MONARCH — Did Albert Einstein dance while developing the Theory of Relativity? Did Thomas Edison trip the light fantastic while inventing the light bulb? Did Alexander Graham Bell do a pirouette while inventing the telephone? Did Orville and Wilbur Wright square dance at Kitty Hawk?
Probably not, but on the other hand dance and science are not mutually exclusive as both are the products of human creativity, and so it should come as no surprise that dance and science were recently combined as a means of entertainment and education at Monarch Elementary School.
On Wednesday, March 7, Monarch Elementary hosted a visit from Ballet Spartanburg which came to the school through a MUSE Machine grant the school received this year. According to a press release issued by the school, the grant “brings three visiting productions to the school to help educate the students about the art of dance, storytelling and music.”
The press release states Ballet Spartanburg “performed a dance centered around science. The story of the water cycle was taught through the performance.”
Students were not passive observers being entertained by the ballet company, however, but were instead “given pre- and post- activities to do in the classroom to go along with the performance.”
The press release states that “this integration of science and dance goes right along with the school’s focus for this school year, which is Arts Integration in the classroom.”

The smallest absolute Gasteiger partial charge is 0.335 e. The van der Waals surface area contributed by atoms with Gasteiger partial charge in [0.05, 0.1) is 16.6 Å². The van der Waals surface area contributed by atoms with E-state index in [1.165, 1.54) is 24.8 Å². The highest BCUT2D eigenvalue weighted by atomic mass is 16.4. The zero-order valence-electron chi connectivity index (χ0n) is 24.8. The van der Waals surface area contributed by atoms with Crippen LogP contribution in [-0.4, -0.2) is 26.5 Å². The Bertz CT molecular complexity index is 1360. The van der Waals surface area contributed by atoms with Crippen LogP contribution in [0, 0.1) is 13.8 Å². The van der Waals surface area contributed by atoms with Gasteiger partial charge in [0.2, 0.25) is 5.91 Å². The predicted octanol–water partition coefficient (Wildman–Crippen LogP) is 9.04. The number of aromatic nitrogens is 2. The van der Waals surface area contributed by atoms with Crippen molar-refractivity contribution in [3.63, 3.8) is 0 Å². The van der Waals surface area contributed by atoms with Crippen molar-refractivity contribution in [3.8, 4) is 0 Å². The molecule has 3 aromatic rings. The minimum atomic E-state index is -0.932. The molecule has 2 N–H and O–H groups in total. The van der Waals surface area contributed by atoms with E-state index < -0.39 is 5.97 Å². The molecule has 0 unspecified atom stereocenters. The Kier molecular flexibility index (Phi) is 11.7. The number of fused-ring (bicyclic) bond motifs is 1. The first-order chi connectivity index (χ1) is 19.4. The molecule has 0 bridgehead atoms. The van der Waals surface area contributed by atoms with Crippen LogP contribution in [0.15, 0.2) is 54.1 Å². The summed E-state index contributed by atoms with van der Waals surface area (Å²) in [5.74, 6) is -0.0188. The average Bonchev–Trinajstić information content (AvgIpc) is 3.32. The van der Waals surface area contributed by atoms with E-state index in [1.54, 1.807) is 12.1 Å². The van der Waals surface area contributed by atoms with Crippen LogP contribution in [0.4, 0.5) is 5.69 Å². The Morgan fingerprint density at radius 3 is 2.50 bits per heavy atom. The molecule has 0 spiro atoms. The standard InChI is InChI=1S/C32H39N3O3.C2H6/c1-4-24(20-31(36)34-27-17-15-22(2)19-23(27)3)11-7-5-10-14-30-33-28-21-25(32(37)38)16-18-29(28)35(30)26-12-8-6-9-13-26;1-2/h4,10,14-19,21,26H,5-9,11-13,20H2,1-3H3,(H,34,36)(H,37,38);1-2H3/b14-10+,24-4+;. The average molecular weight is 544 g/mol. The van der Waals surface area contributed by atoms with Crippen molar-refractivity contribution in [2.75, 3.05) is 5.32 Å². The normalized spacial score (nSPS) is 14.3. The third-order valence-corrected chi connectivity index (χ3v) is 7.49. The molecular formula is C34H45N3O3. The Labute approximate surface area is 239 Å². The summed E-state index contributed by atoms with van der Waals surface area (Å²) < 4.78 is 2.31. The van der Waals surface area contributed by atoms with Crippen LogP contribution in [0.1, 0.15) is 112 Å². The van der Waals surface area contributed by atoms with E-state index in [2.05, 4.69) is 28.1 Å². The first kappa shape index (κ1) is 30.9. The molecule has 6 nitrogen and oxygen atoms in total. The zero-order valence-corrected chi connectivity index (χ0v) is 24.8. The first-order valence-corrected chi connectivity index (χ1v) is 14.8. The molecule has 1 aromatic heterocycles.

In addition to being educational, the press release states Ballet Spartanburg’s performance was also quite entertaining and even inspiring.
”The students and staff really enjoyed the performance,” the press release states, adding that “some of the students were even spotted trying some ballet throughout the day!”
And that’s how it should be, because dance is very much a part of the human experience and has been for a very long time, with dancers depicted in paintings in India dating back as far as 9,000 BC. Dancing has been chronicled and/or depicted on the pottery of Neolithic China, temple walls of ancient Egypt, in the writings of the historians and philosophers of ancient Greece, and in The Bible.
Furthermore, it is believed that, before the invention of writing, dance — along with the sung and/or spoken word — was used to help hand down the stories and histories of ancient peoples from generation to generation. If so, then Ballet Spartanburg’s performance at MES was in keeping with a tradition of storytelling and education that dates backs thousands of years.
Science is equally ancient in its origins, and, surprisingly, also predates the written word, as human beings began to study and learn about the world around them. While science has changed much over the millenia and through those changes humanity has learned much more about the world and universe around it, the impetus to understand those things and transmit the knowledge gained to succeeding generations began a very long time ago and continues to this day in schools like Monarch Elementary School.
Given all this, the combination of dance and science is a magnificent one that can enhance the learning experience of our children and inspire in them a desire to learn more through scientific inquiry and express themselves through the art of dance. It’s a combination we should see more of in all our schools as we, like previous generations, seek to creatively pass down the knowledge of our generation to our children’s generation and prepare them to do the same for their children.